The latest Merced County homicide victim was a globe-trotting history buff and advertising agency owner who was passionate about Boogie Boarding, writing screenplays, dancing and spending time with family.
That’s how those who knew Thomas L. Higgins remembered him Tuesday, three days after the 65-year-old Mercedian was found dead on a rural bridge off Bear Creek Drive and Kibby Road — about 3.7 miles away from his home.
Higgins’ loved ones said they’re in a state of shock and disbelief, and have no idea who killed him or why. As of Tuesday, no suspects have been arrested and Merced County Sheriff Mark Pazin said no motive has been determined.
An autopsy conducted Tuesday on Higgins’ body revealed he was shot to death.
Sheriff Mark Pazin said the victim’s car had been left in the driveway of his Merced home, and there was no indication anything inside the home had been disturbed or of a struggle.
Pazin said Higgins was an “atypical” homicide victim who had no known enemies and was a law-abiding citizen.
“We implore to public to come forward with any information that will help us solve this crime,” Pazin said. “We are reverse engineering every part of his life in hopes of finding someone that may have seen him or someone who remembers something,” Pazin said.
A passerby found Higgins’ body around 4:50 a.m. and detectives believe he was probably killed at the Bear Creek-North Kibby location. Pazin said the victim may have been walking when the crime occurred.
Elise Higgins, the victim’s wife of 42 years, said Tuesday that the couple divided their time between their Merced home and a residence in Emeryville.
She said the last time she saw her husband alive was midnight Friday in Merced, about five hours before his body was found.
Higgins said she drove back to Emeryville because she had left medication there, and her husband was planning on joining her in the Bay Area Saturday.
A 70-year-old building contractor, Elise Higgins was in Emeryville when law enforcement informed her of the homicide. “It doesn’t make sense,” Elise Higgins said. “He was truly loved, charming, gracious and highly respected.”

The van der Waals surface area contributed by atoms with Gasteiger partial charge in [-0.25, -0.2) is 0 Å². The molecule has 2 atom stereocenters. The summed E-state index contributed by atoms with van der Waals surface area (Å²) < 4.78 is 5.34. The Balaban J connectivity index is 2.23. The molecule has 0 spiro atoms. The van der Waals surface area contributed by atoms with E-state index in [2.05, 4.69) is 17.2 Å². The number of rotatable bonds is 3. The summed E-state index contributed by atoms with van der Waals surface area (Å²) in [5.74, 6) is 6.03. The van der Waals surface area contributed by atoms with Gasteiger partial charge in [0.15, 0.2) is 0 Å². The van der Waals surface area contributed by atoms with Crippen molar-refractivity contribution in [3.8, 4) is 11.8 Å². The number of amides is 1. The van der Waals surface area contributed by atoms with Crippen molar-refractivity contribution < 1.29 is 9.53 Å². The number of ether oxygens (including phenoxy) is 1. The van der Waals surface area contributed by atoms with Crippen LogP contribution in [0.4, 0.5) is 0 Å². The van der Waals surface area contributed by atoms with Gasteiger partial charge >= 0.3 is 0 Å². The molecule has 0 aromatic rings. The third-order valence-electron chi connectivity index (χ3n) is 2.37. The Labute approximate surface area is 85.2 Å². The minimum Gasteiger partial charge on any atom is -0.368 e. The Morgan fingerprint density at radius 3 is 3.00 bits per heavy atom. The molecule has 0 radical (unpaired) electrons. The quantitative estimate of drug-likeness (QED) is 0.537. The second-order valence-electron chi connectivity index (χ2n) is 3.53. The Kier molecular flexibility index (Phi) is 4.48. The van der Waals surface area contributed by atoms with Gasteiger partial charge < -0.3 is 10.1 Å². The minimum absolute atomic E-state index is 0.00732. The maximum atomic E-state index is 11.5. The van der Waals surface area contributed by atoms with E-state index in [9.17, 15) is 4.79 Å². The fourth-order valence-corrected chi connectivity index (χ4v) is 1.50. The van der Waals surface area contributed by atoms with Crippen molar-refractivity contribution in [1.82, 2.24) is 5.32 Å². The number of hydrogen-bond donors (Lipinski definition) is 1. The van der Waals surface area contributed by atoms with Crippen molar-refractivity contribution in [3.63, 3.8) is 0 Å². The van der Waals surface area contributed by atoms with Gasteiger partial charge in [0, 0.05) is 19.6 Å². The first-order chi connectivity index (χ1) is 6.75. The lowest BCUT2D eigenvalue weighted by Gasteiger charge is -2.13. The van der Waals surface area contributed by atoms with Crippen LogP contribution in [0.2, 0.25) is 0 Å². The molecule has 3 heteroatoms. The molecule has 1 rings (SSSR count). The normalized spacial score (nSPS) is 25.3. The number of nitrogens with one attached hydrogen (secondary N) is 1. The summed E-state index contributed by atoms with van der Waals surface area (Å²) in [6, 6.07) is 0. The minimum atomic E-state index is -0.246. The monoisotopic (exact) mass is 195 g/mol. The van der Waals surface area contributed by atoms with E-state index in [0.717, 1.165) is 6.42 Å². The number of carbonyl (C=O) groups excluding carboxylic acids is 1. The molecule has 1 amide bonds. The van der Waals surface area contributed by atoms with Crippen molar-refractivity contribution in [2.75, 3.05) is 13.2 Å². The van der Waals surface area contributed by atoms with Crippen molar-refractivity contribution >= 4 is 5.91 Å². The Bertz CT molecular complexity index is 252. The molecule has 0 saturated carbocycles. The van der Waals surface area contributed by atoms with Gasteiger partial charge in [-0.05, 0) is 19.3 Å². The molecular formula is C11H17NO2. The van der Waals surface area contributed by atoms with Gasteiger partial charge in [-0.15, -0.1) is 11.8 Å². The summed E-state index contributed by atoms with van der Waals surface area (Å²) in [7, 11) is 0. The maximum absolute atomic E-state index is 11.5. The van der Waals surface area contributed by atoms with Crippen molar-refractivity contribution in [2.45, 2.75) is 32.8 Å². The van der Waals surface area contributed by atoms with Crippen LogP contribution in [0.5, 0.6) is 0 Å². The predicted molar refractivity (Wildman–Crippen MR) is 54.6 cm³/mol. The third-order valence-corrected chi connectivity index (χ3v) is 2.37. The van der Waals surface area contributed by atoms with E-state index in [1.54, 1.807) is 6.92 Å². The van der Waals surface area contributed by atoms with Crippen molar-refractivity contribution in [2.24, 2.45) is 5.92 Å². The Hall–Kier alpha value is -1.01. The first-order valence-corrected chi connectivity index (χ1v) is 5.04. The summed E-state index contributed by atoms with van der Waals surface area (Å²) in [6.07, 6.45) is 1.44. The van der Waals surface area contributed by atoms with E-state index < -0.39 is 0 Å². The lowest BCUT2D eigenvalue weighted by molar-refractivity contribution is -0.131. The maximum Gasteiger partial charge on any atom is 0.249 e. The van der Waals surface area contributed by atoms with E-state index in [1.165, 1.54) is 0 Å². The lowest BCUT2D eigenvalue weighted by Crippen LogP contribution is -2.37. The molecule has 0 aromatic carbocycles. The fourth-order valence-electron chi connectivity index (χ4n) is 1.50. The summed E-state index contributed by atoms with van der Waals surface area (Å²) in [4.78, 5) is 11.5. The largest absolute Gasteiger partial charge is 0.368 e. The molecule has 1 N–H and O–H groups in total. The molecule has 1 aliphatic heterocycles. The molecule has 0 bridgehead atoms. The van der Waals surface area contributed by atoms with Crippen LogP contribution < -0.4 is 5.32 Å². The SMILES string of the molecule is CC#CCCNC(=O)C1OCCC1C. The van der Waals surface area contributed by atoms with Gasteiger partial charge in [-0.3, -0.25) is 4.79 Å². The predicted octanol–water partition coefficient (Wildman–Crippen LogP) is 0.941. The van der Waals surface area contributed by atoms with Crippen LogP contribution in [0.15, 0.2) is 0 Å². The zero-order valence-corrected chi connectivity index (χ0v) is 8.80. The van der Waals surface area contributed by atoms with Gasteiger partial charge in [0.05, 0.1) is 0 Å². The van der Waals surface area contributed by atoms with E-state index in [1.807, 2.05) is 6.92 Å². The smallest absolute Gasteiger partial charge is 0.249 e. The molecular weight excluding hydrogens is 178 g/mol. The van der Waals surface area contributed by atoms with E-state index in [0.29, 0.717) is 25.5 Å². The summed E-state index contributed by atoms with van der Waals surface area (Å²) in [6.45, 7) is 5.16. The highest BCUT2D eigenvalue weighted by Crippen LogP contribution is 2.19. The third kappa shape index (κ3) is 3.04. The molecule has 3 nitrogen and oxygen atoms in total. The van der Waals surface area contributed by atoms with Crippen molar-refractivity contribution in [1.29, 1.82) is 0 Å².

The couple’s daughter, Jennifer Higgins Dunn, said the family is still trying to figure out what happened and the circumstances behind his death, and how he ended up at Bear Creek Drive and Kibby Road.
“There’s a whole chunk of hours where we have no clue about what happened. And it doesn’t make sense to us either,” Higgins Dunn said.
A 1964 graduate of Merced High, Higgins met his wife in 1967 during the “Summer of Love.”
She described how he once borrowed her car to attend a protest at San Francisco State University, where he was a student. He was so “worked up” about the protest, however, Elise Higgins said he had a traffic accident and totalled her car.
“By the time the insurance cleared, we were a couple,” said Elise Higgins with a laughed.
Over the years, Tom Higgins wore a variety of career hats, including co-owning a Bay Area advertising agency called “Somers, Higgins, Hobson and Yost.” As the creative director for the agency, Higgins wrote jingles for commercials and directed commercials for a variety of businesses.
During his life he also worked as a lobbyist for school administrators and traveled nationwide, giving real estate seminars.
Higgins liked to travel, and took pride in having Boogie Boarded at every beach mentioned in the Beach Boy’s song “Surfin’ U.S.A.” He was also an avid historian, in addition to an aspiring screenwriter and author, having written around six screenplays and a novel he was hoping to publish. Higgins kept a website, tomhiggins.info, listing all of his literary pursuits.
Elise Higgins said her life’s mission will now be to publish her husband’s novel. Of the things Elise Higgins said she’ll miss the ost about her husband is dancing with him. Not having him in her life, she said, has left a hole in the world.
“I have his voice in my head. And I have his words in writing. He left so much. But I can’t replace him dancing,” she said.
Merced County Sheriff’s deputies are asking anyone with information about Higgins’ death to call the major crimes division at (209) 385-7472. Tips are kept confidential and you can remain anonymous.
City Editor Victor A. Patton can be reached at (209) 385-2431 or firstname.lastname@example.org.